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All Aboard!

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 All Aboard!
Gaby Longsworth
Source: Sterne, Kessler, Goldstein & Fox, photographer Carol Clayton.

All Aboard!

Catherine Kolf

February 2015—Historically, earning a biomedical Ph.D. has been chiefly associated with an academic research career, but an increasing number of biomedical graduate students throughout the country are choosing other career paths. The challenge for them lies in the fact that the train they are on was engineered to bring them to academia; those that choose to go elsewhere have to figure out their own itinerary. A new program at the Johns Hopkins University School of Medicine is working with students to identify where they want to go and how they can get there. If successful, it will help place graduates in an array of fields where their stellar research skills and love for science can make a difference.

As a destination, academia is appealing to many budding scientists. Tenured professors have independence, flexible hours and new things to learn every day.

But competition for professorships is increasing dramatically as current professors retire later and the U.S. produces more biomedical Ph.D.s than ever before. Together, these factors have made the journey to academia longer and more arduous, with no guarantees of arrival.

Gaby Longsworth was a human genetics graduate student at Johns Hopkins in the late 1990s. She remembers having “friends who were postdoctoral fellows well into their 30s. Those who were successful then had to compete for the few open faculty positions in the country.” Looking for something more secure, Longsworth became a paralegal at the intellectual property law firm Sterne, Kessler, Goldstein & Fox after defending her Ph.D., and she enrolled in law school part time. She is now a partner in the firm, where she practices patent law and uses her scientific training to protect inventions in biotechnology and pharmaceuticals.

Longsworth is not an anomaly. Compared with 1973, in 2006, 40 percent fewer biomedical Ph.D.s—only 15 percent—had tenure-track jobs six years after degree completion¹. As graduate students learn about the landscape of academia firsthand, some realize it just isn’t a good fit. When this happens, dozens of questions flood the brain of the now-lost traveler: Should I jump off the train right now, or will a Ph.D. still be good preparation for my future? Where would I go next? What if I don’t like the alternative any better than what I’m working toward now? Should I do a postdoctoral fellowship? When should I tell my mentor that I no longer see myself doing what he or she is most passionate about?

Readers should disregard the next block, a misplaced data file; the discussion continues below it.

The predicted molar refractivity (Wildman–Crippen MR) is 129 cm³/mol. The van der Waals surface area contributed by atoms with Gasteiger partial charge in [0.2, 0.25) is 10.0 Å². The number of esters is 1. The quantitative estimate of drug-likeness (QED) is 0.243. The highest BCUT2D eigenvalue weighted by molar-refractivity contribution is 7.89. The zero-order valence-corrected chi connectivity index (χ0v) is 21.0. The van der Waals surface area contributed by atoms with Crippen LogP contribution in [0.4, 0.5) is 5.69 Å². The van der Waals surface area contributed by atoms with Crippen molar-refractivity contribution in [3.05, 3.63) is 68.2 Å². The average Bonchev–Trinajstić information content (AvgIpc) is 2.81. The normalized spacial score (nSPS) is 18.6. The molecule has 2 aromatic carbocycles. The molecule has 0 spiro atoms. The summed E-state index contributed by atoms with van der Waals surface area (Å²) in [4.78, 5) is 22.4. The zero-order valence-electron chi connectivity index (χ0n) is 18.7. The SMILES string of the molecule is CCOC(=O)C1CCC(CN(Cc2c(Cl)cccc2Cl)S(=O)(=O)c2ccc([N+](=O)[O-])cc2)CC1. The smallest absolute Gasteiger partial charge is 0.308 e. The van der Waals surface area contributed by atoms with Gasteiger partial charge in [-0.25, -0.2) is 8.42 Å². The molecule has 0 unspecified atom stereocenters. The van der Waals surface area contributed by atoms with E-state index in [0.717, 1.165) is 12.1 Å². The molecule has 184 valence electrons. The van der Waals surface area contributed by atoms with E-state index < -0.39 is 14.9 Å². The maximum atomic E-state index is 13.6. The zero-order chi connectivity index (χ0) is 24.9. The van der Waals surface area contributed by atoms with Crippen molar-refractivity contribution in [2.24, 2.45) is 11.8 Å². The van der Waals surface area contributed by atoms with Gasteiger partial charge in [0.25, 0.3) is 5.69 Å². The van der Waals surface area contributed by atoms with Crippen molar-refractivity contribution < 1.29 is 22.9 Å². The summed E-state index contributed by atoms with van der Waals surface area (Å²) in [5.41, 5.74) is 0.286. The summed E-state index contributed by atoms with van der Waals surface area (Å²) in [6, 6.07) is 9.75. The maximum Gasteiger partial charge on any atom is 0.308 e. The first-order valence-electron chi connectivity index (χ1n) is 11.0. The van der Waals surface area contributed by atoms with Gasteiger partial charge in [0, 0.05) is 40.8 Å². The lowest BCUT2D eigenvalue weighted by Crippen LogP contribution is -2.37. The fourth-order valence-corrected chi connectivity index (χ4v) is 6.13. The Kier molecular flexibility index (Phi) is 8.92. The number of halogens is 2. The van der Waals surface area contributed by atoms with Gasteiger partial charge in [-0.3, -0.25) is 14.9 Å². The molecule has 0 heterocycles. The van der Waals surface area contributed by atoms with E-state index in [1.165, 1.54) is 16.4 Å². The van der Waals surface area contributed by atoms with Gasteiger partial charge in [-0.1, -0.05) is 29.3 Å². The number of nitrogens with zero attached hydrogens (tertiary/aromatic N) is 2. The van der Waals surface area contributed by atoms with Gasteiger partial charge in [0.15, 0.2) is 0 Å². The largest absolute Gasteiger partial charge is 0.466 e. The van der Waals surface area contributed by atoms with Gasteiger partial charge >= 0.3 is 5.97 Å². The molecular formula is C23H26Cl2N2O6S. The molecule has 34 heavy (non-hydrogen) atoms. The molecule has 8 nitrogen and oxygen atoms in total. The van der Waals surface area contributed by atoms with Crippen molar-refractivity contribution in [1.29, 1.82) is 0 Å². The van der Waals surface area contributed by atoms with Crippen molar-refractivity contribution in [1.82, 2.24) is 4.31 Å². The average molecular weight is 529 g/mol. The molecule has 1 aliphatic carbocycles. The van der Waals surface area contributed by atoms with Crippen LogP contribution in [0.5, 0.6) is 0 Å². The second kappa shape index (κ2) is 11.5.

Deidre Ribbons Deidre Ribbens (right) working at Frestedt Inc.

With so many questions and so few answers, it’s understandable that many students with mixed feelings end up staying on the train for a “postdoc.” The alternative is a really scary jump into the unknown, says Diedre Ribbens, a recent alumna of the Biochemistry, Cellular & Molecular Biology Ph.D. program whose epiphany came her third year of graduate school. “The month I realized I didn’t want to stay in academia was the worst month ever,” she says.

Overcoming her nerves, she broke the news to her mentor, Peter Espenshade, a professor of cell biology and the associate dean for graduate biomedical education. He was surprised but wanted her to be prepared for her next move. “My role as a mentor is to help people find what they want to be doing,” he says.

Ribbens successfully combined her love for writing with her scientific training and is currently a technical writing specialist for a consulting company. She credits her successful transition in part to Espenshade’s support. For example, he connected her with a friend working in communications and encouraged her to take a day away from the lab to attend a career fair.

The Travel Agent